Functions of the Doctoral Dissertation Advisor William Allan Kritsonis, PhD Professor PhD Program in Educational Leadership The Whitlowe R. Green College of Education The Texas A&M University System
ABSTRACTThe purpose of this article is to providesuggestions for doctoral dissertation advisors.The content was developed from discussions withcolleagues, doctoral candidates, recipients ofadvanced degrees, and reviewing literaturepertaining to doctoral studies. This articleprovides some general guidelines and practicalfunctions for doctoral dissertation advisors.
Introduction Those who succeed in academic scholastic writing at theadvanced levels typically write an excellent doctoral dissertation.In writing a dissertation, there appears to be an enjoyment of theconstant flowing of ideas. At the doctoral level, mentors arecritically important in helping their students complete thedissertation, and later in getting graduates published at thenational level in refereed, juried, peer-reviewed scholarlyjournals. Purpose of the Article The purpose of this article is to establish some basic functionsof the doctoral dissertation advisor. Hopefully, the suggestionswill help others in the doctoral advisement process.
Basic Functions of the Doctoral Dissertation AdvisorThe following suggestions are functions of a doctoraldissertation advisor:1. Keep a folder for each doctoral student. This willgive you the opportunity to review previous andcurrent work completed by the student. It will giveyou the opportunity to review your own comments.Reviewing the folder periodically enables you tofirmly grasp the student’s concerns with conductingresearch.
2. Keep track of emails that you send and othercorrespondence. Make certain that you communicateto students frequently. Not communicating withdoctoral students is condescending and showsdisrespect.3. Establish a personal, but professional relationshipwith your doctoral student advisees. Being a mentoris a very serious responsibility. See each of yourstudents first as people. They have goals andaspirations just as you do.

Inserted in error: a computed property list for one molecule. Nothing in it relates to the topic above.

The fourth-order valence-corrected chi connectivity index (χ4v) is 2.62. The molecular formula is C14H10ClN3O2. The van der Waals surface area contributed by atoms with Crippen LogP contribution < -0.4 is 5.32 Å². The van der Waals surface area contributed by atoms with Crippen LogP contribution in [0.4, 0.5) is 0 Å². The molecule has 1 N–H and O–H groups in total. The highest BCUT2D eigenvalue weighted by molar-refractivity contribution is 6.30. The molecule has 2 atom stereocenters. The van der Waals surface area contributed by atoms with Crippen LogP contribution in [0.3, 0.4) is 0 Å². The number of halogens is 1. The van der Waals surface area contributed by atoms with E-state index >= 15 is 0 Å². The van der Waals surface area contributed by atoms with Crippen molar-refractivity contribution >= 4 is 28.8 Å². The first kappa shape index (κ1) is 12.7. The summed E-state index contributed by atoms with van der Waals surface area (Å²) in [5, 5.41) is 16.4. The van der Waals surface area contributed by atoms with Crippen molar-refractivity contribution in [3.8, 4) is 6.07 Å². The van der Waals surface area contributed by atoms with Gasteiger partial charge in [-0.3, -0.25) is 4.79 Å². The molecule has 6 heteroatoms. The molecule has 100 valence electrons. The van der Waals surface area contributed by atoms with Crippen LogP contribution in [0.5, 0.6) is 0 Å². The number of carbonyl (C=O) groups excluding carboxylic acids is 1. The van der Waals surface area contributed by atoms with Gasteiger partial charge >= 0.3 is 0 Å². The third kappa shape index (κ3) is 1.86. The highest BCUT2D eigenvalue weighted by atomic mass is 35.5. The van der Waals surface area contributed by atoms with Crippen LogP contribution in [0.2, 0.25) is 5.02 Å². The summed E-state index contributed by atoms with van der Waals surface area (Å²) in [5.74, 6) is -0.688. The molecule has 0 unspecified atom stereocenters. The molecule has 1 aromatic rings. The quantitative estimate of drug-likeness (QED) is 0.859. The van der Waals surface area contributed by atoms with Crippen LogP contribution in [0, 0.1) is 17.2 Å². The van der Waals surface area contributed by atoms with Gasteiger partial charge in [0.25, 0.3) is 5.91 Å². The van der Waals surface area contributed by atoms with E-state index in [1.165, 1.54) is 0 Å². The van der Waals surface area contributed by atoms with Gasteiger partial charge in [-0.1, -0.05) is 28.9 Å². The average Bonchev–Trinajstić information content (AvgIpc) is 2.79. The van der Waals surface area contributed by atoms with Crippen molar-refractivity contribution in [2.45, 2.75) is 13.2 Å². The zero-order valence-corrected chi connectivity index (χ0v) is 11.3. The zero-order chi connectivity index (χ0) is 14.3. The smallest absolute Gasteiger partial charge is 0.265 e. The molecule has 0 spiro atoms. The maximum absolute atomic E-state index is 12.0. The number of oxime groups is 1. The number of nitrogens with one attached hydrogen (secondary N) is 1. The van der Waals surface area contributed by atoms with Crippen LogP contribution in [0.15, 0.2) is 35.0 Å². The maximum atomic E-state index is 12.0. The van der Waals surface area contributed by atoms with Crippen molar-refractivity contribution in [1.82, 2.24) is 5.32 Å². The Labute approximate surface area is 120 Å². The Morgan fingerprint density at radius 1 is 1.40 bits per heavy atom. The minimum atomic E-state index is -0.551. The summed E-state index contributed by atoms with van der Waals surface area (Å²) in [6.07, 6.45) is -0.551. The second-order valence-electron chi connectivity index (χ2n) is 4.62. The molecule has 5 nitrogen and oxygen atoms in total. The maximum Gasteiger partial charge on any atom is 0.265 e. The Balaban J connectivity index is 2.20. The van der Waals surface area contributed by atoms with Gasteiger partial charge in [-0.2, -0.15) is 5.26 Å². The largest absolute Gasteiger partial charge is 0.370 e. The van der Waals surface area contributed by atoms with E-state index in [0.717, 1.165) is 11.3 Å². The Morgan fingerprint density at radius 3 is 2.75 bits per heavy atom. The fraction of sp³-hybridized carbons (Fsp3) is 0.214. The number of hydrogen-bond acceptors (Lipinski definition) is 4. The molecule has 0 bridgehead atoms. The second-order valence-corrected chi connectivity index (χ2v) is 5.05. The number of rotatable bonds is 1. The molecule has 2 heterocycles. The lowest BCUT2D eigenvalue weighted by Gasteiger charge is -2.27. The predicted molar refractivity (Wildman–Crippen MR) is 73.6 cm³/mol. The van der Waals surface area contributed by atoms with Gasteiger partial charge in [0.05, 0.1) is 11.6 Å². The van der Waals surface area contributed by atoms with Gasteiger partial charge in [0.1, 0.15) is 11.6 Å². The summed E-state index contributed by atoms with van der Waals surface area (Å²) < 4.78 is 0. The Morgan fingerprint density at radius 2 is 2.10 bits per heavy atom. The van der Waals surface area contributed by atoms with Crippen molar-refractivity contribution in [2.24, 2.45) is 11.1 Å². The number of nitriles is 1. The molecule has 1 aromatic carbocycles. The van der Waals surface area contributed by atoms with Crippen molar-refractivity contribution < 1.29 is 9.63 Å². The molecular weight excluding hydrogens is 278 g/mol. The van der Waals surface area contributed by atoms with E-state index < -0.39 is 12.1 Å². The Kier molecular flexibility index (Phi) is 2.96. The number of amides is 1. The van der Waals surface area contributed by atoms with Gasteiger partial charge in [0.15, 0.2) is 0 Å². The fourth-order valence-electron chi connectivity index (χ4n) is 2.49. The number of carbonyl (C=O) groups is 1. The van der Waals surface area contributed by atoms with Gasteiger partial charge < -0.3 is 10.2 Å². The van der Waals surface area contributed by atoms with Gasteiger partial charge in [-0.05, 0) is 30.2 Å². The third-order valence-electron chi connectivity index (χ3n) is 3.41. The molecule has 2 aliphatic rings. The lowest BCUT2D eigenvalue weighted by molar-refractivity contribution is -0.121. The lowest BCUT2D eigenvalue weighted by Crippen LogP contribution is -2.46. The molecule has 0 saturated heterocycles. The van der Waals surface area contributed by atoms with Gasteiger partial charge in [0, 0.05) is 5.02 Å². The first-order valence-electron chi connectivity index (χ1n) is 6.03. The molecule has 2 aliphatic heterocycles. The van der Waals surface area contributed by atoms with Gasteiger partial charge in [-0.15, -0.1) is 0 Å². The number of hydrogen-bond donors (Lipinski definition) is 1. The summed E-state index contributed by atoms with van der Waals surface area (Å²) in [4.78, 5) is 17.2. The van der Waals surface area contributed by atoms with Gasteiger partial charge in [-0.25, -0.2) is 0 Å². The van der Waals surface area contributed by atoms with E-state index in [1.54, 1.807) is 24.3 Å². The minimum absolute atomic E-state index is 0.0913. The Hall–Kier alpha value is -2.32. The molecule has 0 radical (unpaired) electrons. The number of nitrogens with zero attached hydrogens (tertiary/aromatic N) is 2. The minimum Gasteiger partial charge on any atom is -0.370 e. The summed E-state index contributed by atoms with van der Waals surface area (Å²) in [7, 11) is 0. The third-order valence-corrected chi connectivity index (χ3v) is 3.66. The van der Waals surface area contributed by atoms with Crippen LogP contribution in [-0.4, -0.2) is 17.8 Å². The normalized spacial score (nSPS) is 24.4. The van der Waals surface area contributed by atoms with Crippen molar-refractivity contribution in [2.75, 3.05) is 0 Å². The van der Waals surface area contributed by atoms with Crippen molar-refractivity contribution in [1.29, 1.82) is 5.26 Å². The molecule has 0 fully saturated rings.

4. Develop your own style in dissertation advising.The best way to develop your own style is simply bydoing it.5. Be positive in working with doctoral students ontheir dissertation. Make certain to provide feedbackthat is constructive and useful. Always strive to bepositive and enthusiastic in working with doctoralstudents on their dissertations. Be cheerful,optimistic, and helpful. Direct advisees to relevantsources of information.
6. Know your strengths, attributes, weaknesses, andlimitations.7. Do you homework in working with each advisee.Make certain to study the dissertation topic youradvisee is interested in developing.8. Think about your own dissertation experience.Avoid any mistakes that were made. Incorporateeffective strategies that work.
9. Encourage advisees to document what they want todo as a dissertation topic.10. Strive to make a difference as an advisor to youradvisee. Model appropriate behavior.11. Make your presence matter in the life of thedoctoral student.
12. Accept the responsibility of doing a good job.13. Accept the fact you know more about writing adissertation than your advisee.14. As an advisor, recognize the time when thedissertation topic must be revised or changed. Do notbe afraid to tell an advisee when they are wastingtime on something that will not work or is notrelevant.
15. Be ready to suggest to your advisee the need to shiftthe research time to other areas of the dissertation if yousee the advisee bog down.16. Do not hesitate to tell the advisee to put more effortinto the dissertation.17. Make certain to realize as an advisor there are manydifferent strategies for writing a doctoral dissertation.
18. Encourage doctoral students to talk with others whoare writing their dissertation. They often can providepractical feedback and encouragement.19. Encourage doctoral students to communicate withothers in different colleges or departments who arewriting their dissertation.20. Encourage advisees to explore ideas beyond yoursuggestions.